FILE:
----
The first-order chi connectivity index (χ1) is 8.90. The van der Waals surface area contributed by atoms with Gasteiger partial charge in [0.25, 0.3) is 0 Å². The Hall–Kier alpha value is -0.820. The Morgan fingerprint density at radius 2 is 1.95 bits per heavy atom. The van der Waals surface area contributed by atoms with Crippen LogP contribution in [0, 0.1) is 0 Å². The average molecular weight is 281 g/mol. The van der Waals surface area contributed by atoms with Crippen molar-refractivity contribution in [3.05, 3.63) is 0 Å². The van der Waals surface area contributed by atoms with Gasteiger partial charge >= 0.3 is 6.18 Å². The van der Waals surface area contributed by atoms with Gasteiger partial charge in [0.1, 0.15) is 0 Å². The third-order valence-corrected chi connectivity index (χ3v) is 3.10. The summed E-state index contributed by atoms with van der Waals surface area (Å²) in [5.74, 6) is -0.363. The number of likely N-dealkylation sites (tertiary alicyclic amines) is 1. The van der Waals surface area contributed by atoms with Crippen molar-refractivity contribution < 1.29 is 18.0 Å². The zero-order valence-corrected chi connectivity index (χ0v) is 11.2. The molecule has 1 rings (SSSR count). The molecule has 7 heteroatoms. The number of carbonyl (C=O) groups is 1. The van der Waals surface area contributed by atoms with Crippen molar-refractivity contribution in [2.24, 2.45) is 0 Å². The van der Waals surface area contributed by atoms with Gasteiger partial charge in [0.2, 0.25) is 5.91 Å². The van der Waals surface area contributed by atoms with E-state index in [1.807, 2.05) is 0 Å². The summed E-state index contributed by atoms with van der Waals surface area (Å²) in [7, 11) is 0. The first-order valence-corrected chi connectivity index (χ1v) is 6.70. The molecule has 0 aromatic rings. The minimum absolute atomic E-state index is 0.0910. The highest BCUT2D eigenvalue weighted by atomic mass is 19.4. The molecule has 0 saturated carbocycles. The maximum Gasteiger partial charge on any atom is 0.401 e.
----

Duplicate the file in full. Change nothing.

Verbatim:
The first-order chi connectivity index (χ1) is 8.90. The van der Waals surface area contributed by atoms with Gasteiger partial charge in [0.25, 0.3) is 0 Å². The Hall–Kier alpha value is -0.820. The Morgan fingerprint density at radius 2 is 1.95 bits per heavy atom. The van der Waals surface area contributed by atoms with Crippen LogP contribution in [0, 0.1) is 0 Å². The average molecular weight is 281 g/mol. The van der Waals surface area contributed by atoms with Crippen molar-refractivity contribution in [3.05, 3.63) is 0 Å². The van der Waals surface area contributed by atoms with Gasteiger partial charge >= 0.3 is 6.18 Å². The van der Waals surface area contributed by atoms with Gasteiger partial charge in [0.1, 0.15) is 0 Å². The third-order valence-corrected chi connectivity index (χ3v) is 3.10. The summed E-state index contributed by atoms with van der Waals surface area (Å²) in [5.74, 6) is -0.363. The number of likely N-dealkylation sites (tertiary alicyclic amines) is 1. The van der Waals surface area contributed by atoms with Crippen molar-refractivity contribution < 1.29 is 18.0 Å². The zero-order valence-corrected chi connectivity index (χ0v) is 11.2. The molecule has 1 rings (SSSR count). The molecule has 7 heteroatoms. The number of carbonyl (C=O) groups is 1. The van der Waals surface area contributed by atoms with Crippen molar-refractivity contribution in [2.24, 2.45) is 0 Å². The van der Waals surface area contributed by atoms with Gasteiger partial charge in [0.2, 0.25) is 5.91 Å². The van der Waals surface area contributed by atoms with E-state index in [1.807, 2.05) is 0 Å². The summed E-state index contributed by atoms with van der Waals surface area (Å²) in [7, 11) is 0. The first-order valence-corrected chi connectivity index (χ1v) is 6.70. The molecule has 0 aromatic rings. The minimum absolute atomic E-state index is 0.0910. The highest BCUT2D eigenvalue weighted by atomic mass is 19.4. The molecule has 0 saturated carbocycles. The maximum Gasteiger partial charge on any atom is 0.401 e.